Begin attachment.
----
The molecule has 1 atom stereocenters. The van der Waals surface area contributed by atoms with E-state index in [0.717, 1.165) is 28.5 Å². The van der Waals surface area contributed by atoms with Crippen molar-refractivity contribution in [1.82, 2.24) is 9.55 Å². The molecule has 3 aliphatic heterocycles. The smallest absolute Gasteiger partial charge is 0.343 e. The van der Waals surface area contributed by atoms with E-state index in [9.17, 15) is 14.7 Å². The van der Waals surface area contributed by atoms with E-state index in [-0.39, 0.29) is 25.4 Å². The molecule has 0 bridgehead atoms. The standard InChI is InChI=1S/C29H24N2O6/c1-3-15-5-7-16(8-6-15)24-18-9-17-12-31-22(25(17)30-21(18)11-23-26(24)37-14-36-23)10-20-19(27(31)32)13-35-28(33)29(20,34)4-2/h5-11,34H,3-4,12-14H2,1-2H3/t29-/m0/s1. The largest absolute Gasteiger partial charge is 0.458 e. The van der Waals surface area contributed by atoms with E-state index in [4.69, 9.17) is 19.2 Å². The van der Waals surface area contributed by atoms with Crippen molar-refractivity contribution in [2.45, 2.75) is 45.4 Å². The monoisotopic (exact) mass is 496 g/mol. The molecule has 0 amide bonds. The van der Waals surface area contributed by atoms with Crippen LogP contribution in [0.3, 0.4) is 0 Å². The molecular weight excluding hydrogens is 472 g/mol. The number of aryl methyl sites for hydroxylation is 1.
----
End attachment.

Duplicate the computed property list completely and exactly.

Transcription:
The molecule has 1 atom stereocenters. The van der Waals surface area contributed by atoms with E-state index in [0.717, 1.165) is 28.5 Å². The van der Waals surface area contributed by atoms with Crippen molar-refractivity contribution in [1.82, 2.24) is 9.55 Å². The molecule has 3 aliphatic heterocycles. The smallest absolute Gasteiger partial charge is 0.343 e. The van der Waals surface area contributed by atoms with E-state index in [9.17, 15) is 14.7 Å². The van der Waals surface area contributed by atoms with E-state index in [-0.39, 0.29) is 25.4 Å². The molecule has 0 bridgehead atoms. The standard InChI is InChI=1S/C29H24N2O6/c1-3-15-5-7-16(8-6-15)24-18-9-17-12-31-22(25(17)30-21(18)11-23-26(24)37-14-36-23)10-20-19(27(31)32)13-35-28(33)29(20,34)4-2/h5-11,34H,3-4,12-14H2,1-2H3/t29-/m0/s1. The largest absolute Gasteiger partial charge is 0.458 e. The van der Waals surface area contributed by atoms with E-state index in [4.69, 9.17) is 19.2 Å². The van der Waals surface area contributed by atoms with Crippen molar-refractivity contribution in [2.45, 2.75) is 45.4 Å². The monoisotopic (exact) mass is 496 g/mol. The molecule has 0 amide bonds. The van der Waals surface area contributed by atoms with Crippen LogP contribution in [0.3, 0.4) is 0 Å². The molecular weight excluding hydrogens is 472 g/mol. The number of aryl methyl sites for hydroxylation is 1.